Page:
Life is full of irony. I spent last Monday night, from 6 - 11 pm, in the Emergency room of the small hospital closest to us, about 20 miles away, doing part of my EMT observation time, and Tuesday, at work, had even begun a few words of a post about that experience. It was, above all else, incredibly boring. The irony lies in the fact that less than 24 hours later I would again be in an emergency room, observing, again, but this time, in the middle of the ultimate of life and death situations, and not as a bored observer, but as an active participant, an advocate for my brother, who was strapped to the backboard in the trauma bay. I can tell you, I learned more about emergency medicine in my 8 or 9 hours there than I ever wanted to know, and there was no objectivity to it as there had been the night before when I held a three year old's legs down so he could get stitches in his cheek.
That Tuesday, after school,I was in my room, talking with a teacher briefly about joint planning for a book, trying to hurry out of there to go home and get ready for class that night. My cell buzzed in my school bag on the floor, but I didn't catch it in time. Normally I would have let it go, figuring it was one of my kids and I was on my way home anyway, but for some reason I picked it up to look at. It was the older of my two brothers, which, when I noticed that, raised an immediate red flag. We don't talk frequently, and for him to call me on my cell phone at 3:30 in the afternoon is just out of the question - he's at work, as a carpenter and job foreman, and doesn't have time to make phone calls then, much less chatty ones. I assumed that it had to be something to do with my dad, although that didn't really make sense. I didn't have to wait long to find out. Listening to my voice mail message, it was brief and to the point: "Laurie, Dave got hurt in the woods this afternoon, a tree hit him or something, he's being Mercy Flighted to Strong right now."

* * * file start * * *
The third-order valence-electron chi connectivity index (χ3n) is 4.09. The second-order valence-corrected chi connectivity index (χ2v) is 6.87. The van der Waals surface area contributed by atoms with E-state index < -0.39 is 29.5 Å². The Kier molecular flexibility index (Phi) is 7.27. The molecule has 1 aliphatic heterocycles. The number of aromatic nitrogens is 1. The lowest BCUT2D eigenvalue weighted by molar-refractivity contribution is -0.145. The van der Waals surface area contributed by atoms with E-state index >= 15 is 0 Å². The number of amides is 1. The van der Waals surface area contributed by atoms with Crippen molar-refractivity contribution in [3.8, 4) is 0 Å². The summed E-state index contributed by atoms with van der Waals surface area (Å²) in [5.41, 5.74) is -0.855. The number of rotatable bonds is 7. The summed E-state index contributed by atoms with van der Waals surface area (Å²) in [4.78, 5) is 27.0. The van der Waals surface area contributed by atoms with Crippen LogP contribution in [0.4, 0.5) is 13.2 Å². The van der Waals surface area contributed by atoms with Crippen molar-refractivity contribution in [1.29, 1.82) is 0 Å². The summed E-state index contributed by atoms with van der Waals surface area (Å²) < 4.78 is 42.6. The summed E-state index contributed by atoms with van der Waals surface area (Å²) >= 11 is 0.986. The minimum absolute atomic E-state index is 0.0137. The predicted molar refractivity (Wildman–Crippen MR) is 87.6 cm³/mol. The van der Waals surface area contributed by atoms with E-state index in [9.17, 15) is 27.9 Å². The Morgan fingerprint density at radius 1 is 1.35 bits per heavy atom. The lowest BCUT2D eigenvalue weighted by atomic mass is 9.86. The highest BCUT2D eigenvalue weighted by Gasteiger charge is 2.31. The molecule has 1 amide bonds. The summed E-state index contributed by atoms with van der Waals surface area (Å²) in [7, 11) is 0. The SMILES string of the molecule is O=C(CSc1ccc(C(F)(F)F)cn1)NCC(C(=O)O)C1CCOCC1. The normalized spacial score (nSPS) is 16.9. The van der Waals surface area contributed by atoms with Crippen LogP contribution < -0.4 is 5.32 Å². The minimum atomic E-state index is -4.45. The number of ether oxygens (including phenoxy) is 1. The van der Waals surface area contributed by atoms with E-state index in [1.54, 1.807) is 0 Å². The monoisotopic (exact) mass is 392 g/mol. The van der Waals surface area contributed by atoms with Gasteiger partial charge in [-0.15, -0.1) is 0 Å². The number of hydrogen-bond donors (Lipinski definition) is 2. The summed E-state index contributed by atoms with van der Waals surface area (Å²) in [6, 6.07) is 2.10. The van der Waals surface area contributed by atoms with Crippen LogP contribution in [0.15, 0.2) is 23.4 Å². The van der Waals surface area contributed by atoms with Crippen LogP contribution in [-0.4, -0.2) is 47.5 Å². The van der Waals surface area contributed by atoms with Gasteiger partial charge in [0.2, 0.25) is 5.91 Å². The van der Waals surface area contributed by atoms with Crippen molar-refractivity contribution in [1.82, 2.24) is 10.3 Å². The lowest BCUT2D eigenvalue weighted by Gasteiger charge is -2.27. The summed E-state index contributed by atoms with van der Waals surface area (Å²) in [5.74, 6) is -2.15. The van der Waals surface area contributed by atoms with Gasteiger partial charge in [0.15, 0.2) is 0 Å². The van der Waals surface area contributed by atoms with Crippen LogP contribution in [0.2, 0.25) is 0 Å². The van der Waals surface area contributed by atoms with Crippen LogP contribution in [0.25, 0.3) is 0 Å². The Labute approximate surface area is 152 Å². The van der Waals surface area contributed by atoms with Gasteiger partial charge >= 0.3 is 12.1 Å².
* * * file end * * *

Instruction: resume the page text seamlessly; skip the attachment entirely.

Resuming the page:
I had already planned to be out of school the next day, so I ran to make a few last copies for my sub and to let the teacher I share a room with know what was going on, called my son to see what the pager had said about that 911 call, let him know it was about his Uncle, flew out of there, picked him up at the bottom of the driveway, and was on my way to the hospital, an hour and a half away. In retrospect, I see that my immediate reaction to possible tragedy or shocking news must be denial, because although I drove a bit faster than normal, I didn't feel worried, or really even very nervous. I guess I must just shut out the possibility of anything bad, because I felt like I felt fine. Concerned, but not the sort of nervous that hearing "Mercy Flight" should immediately create in someone.
Oddly, it only took me about an hour to get there, so perhaps I was driving faster than I thought? I parked in the parking garage, and from there, the route to my brother was endless. It was like walking in waist-high water in slow-motion, movingmovingmoving, but not going anywhere. I walked to the information desk, walked outside, down and around to the ER, waited in line, was sent to another line, was sent back to a different information desk, was passed on to a security guard further back, and finally saw my older brother, the one who had called, sitting on a bench outside the trauma ER. He handed me his pass and said, urgently, "Get in there and see him." Suddenly, where I was, and why I was there, and the fact that my big, BIG, brother (he is 6 foot ten, or something like that, - he's a pretty big guy!) seemed pretty shaken up, started to sink in. A nurse took me back, where he was laying, backboarded and C-collared on a gurney, bleeding, swollen, broken. I stepped up, touched his cheek with a fingertip to make sure he was still breathing, made eye contact, spoke reassuringly for a few moments, and then, just like that, got a lesson in what happens to a body fueled by adrenalin when the adrenalin leaves. I couldn't breathe, I couldn't stand, I couldn't speak. I sank to the chair, head between my legs, trying to breathe in and out. It wasn't until the same exact thing happened to his girlfriend when she got there a few hours later that I realized what it was. One of the many things I learned firsthand, not from a book, in the trauma room that night.